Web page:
I work, both professionally and otherwise, in a field of advocacy; yet, when I have an opportunity at work to network with people of other agencies in different capacities, as a social butterfly and generally
nosy investigative person, I do so. I’m also one of those do-gooders who believes in being kind to people, as you never know what they have on their minds or in their experiences that could be plaguing them.
I say all this, in essence, to tell a short story:
I was at work a few days ago, and jokingly commented to a young, high ranking security officer in my building that he looked tired. He came and sat next to me in a chair and explained that he had been up late, reading the news online, and that he did not even remember getting in bed last night. He smiled one of those smiles where, even though we only knew each other on the ‘hi and bye’, you knew it was feigned. Like he wanted to smile because he was a friendly person in general, but deep down something was wrong; he then began to reveal that he often has trouble sleeping. You see, he is from The Congo and is rightfully, righteously obsessed with international news since his family and friends are still in the area.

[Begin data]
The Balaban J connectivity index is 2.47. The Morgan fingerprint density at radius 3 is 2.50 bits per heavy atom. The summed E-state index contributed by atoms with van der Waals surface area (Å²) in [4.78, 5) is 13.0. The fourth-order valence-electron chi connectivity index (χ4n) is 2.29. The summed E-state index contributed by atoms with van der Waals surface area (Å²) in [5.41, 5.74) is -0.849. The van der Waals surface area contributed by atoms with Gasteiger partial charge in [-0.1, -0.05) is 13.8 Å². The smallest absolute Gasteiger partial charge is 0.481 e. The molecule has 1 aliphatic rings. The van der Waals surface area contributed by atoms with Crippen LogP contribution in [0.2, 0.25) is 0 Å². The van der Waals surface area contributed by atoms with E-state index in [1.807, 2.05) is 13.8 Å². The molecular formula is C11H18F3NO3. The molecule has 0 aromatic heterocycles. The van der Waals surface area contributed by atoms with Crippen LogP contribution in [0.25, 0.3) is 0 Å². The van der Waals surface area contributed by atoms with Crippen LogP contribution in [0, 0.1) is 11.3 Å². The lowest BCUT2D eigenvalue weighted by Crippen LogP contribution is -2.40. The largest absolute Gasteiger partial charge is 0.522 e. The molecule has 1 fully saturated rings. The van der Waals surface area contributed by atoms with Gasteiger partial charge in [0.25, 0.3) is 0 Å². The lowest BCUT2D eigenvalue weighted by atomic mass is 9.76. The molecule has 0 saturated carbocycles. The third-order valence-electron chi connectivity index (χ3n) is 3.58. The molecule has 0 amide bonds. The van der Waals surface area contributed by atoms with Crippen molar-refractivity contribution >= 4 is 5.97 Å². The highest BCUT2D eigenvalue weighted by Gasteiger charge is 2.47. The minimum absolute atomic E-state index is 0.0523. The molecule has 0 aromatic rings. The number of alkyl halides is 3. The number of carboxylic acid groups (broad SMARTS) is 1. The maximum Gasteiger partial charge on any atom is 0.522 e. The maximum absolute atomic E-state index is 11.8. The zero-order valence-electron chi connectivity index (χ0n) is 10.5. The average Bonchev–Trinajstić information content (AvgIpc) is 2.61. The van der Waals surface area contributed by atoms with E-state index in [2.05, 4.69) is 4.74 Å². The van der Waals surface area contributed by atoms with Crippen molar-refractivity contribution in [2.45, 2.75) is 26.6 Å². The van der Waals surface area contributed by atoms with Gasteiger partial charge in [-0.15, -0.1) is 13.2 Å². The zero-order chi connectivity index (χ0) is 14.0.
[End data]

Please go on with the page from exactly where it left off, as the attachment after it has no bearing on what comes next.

His eyes got very sad as he both sadly and quietly told me that 50 women are raped every hour in The Congo, and that no one says anything about it. That CNN doesn’t report these things until someone makes a documentary on HBO about it because it doesn’t benefit them to report so he searches current events on several other news sites, as he speaks five different languages. That women and young girls are often raped, gang raped, by the government and rebel, in front of their children and then – as if this is not brutal enough – shot to death in the head, all over their bodies, in their genitals, and regarded as nothing. This has been occurring for decades and we, humans in general, do nothing.
From the HBO Documentary “The Greatest Silence: Rape in The Congo”
I don’t profess to be as sharp about international affairs as I should be; one of my best friends is from Somalia and my desire to grow more informed about policy sparked in the initial phases of our friendship years ago. My conversation with my colleague from DRC affected me. I suppose I do not have any solutions or a formal proposal. I don’t know that I could have affected readers that way that my colleague’s anguish moved me days ago.
My hope is to increase awareness and to provide resources: